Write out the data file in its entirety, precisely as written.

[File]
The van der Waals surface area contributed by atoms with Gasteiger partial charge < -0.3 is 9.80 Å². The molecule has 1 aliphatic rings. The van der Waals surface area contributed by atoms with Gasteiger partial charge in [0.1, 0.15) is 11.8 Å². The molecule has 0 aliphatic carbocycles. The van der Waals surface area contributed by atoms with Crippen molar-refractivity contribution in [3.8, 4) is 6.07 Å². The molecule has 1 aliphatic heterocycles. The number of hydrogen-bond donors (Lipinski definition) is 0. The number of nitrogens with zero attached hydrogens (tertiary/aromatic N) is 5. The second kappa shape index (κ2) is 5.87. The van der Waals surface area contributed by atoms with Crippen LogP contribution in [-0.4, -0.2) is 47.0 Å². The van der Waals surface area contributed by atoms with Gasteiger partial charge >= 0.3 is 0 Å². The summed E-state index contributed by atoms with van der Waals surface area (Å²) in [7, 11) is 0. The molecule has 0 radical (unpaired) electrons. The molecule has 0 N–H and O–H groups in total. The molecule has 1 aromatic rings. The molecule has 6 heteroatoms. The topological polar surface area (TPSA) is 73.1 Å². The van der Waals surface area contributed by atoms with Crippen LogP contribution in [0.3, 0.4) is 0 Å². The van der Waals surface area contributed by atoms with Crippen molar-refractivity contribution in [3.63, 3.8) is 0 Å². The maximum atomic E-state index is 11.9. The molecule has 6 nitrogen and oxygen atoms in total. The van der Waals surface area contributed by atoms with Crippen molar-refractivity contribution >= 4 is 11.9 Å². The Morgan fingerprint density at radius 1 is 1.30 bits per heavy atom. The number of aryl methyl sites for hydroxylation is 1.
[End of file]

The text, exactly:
The van der Waals surface area contributed by atoms with Gasteiger partial charge < -0.3 is 9.80 Å². The molecule has 1 aliphatic rings. The van der Waals surface area contributed by atoms with Gasteiger partial charge in [0.1, 0.15) is 11.8 Å². The molecule has 0 aliphatic carbocycles. The van der Waals surface area contributed by atoms with Crippen molar-refractivity contribution in [3.8, 4) is 6.07 Å². The molecule has 1 aliphatic heterocycles. The number of hydrogen-bond donors (Lipinski definition) is 0. The number of nitrogens with zero attached hydrogens (tertiary/aromatic N) is 5. The second kappa shape index (κ2) is 5.87. The van der Waals surface area contributed by atoms with Crippen LogP contribution in [-0.4, -0.2) is 47.0 Å². The van der Waals surface area contributed by atoms with Gasteiger partial charge >= 0.3 is 0 Å². The summed E-state index contributed by atoms with van der Waals surface area (Å²) in [7, 11) is 0. The molecule has 0 radical (unpaired) electrons. The molecule has 0 N–H and O–H groups in total. The molecule has 1 aromatic rings. The molecule has 6 heteroatoms. The topological polar surface area (TPSA) is 73.1 Å². The van der Waals surface area contributed by atoms with Crippen LogP contribution in [0.3, 0.4) is 0 Å². The van der Waals surface area contributed by atoms with Crippen molar-refractivity contribution in [3.63, 3.8) is 0 Å². The maximum atomic E-state index is 11.9. The molecule has 6 nitrogen and oxygen atoms in total. The van der Waals surface area contributed by atoms with Crippen molar-refractivity contribution >= 4 is 11.9 Å². The Morgan fingerprint density at radius 1 is 1.30 bits per heavy atom. The number of aryl methyl sites for hydroxylation is 1.